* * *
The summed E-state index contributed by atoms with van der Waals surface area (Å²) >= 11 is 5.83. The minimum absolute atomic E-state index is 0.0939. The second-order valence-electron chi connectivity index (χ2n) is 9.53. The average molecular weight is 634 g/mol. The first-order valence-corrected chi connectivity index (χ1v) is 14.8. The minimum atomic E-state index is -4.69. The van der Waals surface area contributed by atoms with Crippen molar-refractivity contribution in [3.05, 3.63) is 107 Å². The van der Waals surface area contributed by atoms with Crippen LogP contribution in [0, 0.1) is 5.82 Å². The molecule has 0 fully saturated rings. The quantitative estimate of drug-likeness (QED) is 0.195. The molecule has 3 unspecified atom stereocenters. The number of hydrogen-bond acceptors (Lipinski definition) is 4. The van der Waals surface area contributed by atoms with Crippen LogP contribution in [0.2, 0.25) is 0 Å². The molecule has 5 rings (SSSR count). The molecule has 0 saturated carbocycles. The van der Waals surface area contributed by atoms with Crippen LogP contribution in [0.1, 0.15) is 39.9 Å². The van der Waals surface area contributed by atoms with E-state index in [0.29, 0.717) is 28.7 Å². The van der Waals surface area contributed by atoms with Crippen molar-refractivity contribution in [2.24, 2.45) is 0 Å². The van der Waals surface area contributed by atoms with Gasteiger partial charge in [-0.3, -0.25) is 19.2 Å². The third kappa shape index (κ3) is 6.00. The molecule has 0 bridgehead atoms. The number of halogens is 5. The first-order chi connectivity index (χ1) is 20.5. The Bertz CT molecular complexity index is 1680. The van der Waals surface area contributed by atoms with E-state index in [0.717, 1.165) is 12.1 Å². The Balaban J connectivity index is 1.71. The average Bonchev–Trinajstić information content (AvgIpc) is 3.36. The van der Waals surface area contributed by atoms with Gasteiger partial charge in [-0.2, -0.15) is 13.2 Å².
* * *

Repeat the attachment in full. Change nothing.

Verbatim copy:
The summed E-state index contributed by atoms with van der Waals surface area (Å²) >= 11 is 5.83. The minimum absolute atomic E-state index is 0.0939. The second-order valence-electron chi connectivity index (χ2n) is 9.53. The average molecular weight is 634 g/mol. The first-order valence-corrected chi connectivity index (χ1v) is 14.8. The minimum atomic E-state index is -4.69. The van der Waals surface area contributed by atoms with Crippen molar-refractivity contribution in [3.05, 3.63) is 107 Å². The van der Waals surface area contributed by atoms with Crippen LogP contribution in [0, 0.1) is 5.82 Å². The molecule has 0 fully saturated rings. The quantitative estimate of drug-likeness (QED) is 0.195. The molecule has 3 unspecified atom stereocenters. The number of hydrogen-bond acceptors (Lipinski definition) is 4. The van der Waals surface area contributed by atoms with Crippen LogP contribution in [0.2, 0.25) is 0 Å². The molecule has 5 rings (SSSR count). The molecule has 0 saturated carbocycles. The van der Waals surface area contributed by atoms with Crippen LogP contribution in [0.1, 0.15) is 39.9 Å². The van der Waals surface area contributed by atoms with E-state index in [0.29, 0.717) is 28.7 Å². The van der Waals surface area contributed by atoms with Crippen molar-refractivity contribution in [2.24, 2.45) is 0 Å². The van der Waals surface area contributed by atoms with Gasteiger partial charge in [-0.3, -0.25) is 19.2 Å². The third kappa shape index (κ3) is 6.00. The molecule has 0 bridgehead atoms. The number of halogens is 5. The first-order chi connectivity index (χ1) is 20.5. The Bertz CT molecular complexity index is 1680. The van der Waals surface area contributed by atoms with E-state index in [0.717, 1.165) is 12.1 Å². The Balaban J connectivity index is 1.71. The average Bonchev–Trinajstić information content (AvgIpc) is 3.36. The van der Waals surface area contributed by atoms with Gasteiger partial charge in [-0.2, -0.15) is 13.2 Å².